The rise in obesity rates in populations whose gene pool has been relatively constant confirms that environmental factors are assuming a rising role.16 Indeed, the processes of modernisation and economic restructuration in both low- and high-income countries have influenced nutritional and physical activity patterns that contribute to the increasing rates of obesity.17, 18, 19 Actually, the growing prevalence of obesity around the world is mainly attributed to changes in lifestyle (increase of the consumption of high-energy-yielding foods enriched with carbohydrates and fats, reduction of the physical activity, etc) that specifically may impact genetic susceptibility.20 Also, from an evolutionary point of view, the individuals with thrifty or 'saver' genes are more resistant to malnutrition, explaining why large proportions of diverse populations are susceptible to become obese.16 The mutual interactions between the genetic make-up and the environment undoubtedly complicate the understanding of the specific roles of genes and external influences in obesity.21

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Genetics of obesity

Physiological functions and differentiation traits among living organisms are based on the genetic information contained in the deoxyribonucleic acid (DNA), which acts as a code.22 The chromosomes are comprised of proteins and DNA molecules, anchoring the functional units of genes (about 30 000 in humans). In February 2001, the first complete version of the human genome was released.23, 24 The DNA carries out a triple biological function, being the basis of inheritance, individualisation and change; that is, this nucleic acid transmits the specific characters of the species, allowing differentiation among individuals. These properties constitute the molecular framework for evolution through stable and transferable changes in DNA, which have allowed the human being to adapt through genetic selection to changing situations.25

The individual's genetic information (genotype) has the capacity to codify both cell development and functions throughout life. Intrinsic and extrinsic noticeable characters and features in each person (phenotype) are the result of the interaction of the genotype with environmental influences.26 Any inheritable change in the sequence of DNA constitutes a mutation that can occur in a single nucleotide (SNPs) through inversion, deletion, repetition, insertion or translocation within chromosomal segments.25 The term polymorphism refers to differences in a specific sequence of DNA among individuals occurring in more than 1% of the population. The process of inter-relating a gene with a phenotype is rendered difficult not only by the low density of functionally coded DNA (<5%) and the magnitude of the genetic material of the human genome, but also by multiple interactions among genes and lifestyle factors.27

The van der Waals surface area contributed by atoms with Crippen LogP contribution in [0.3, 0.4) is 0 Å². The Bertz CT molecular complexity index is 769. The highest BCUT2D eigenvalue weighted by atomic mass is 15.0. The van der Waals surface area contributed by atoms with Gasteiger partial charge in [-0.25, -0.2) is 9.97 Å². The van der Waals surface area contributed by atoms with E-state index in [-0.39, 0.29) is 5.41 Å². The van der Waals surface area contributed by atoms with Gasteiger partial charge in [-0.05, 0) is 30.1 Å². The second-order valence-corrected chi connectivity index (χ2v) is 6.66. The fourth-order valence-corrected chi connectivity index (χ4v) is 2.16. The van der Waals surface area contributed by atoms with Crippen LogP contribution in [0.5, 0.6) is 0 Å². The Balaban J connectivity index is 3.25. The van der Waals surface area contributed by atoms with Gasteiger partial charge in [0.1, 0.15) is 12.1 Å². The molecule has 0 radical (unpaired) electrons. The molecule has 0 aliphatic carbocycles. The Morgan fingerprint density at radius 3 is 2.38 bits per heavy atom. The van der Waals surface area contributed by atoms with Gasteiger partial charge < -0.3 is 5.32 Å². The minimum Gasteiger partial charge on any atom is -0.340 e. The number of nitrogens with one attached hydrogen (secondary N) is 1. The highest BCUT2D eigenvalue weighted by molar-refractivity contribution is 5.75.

The commonly observed coexistence of several obese members within a family suggests the involvement of genetic factors in obesity.26 The risk of excessive weight gain in children of some families with obese parents is increased two- to three-fold for moderate obesity and up to eight times for severe obesity.28 Moreover, twin and adoption studies substantiate a role for genetics in obesity. The discovery of populations such as Pima Indians with shared alterations in basal metabolism rates or in fat oxidation after food intake corroborates such hypothesis,29 as well as the fact that genetic factors can modulate the effects of physical activity and diet on weight and body composition.30, 31

Furthermore, several studies carried out in large numbers of families encompassing members of different degrees of relatedness have allowed to quantify the statistical association regarding objective indicators of obesity (BMI or %fat) depending on the degree of the relationship32, 33 The correlation coefficient (r2) for BMI is lower between husband and wife (0.10–0.19) and uncle and nephews (0.08–0.14), and increases between parents and children (0.15–0.23) and among siblings (0.24–0.34). The correlation for BMI is higher in monozygotic (0.70–0.88) and dizygotic twins (0.15–0.42). Also, studies of dietary intervention, based on positive and negative energy balances in identical twins, convincingly pointed out that the differences in the susceptibility to overfeeding or periods of semistarvation seem to be partially explained by genetic factors.26 Family studies have largely revealed that the heritability of the Quetelet index is about 25–50%, while twin studies have mostly estimated the contribution of genetic factors at 70–80%.34 However, this information is not enough to prove unequivocally the genetic origin of obesity, since the families share besides the genes, other factors implied in obesity such as lifestyle, dietary habits and environment.26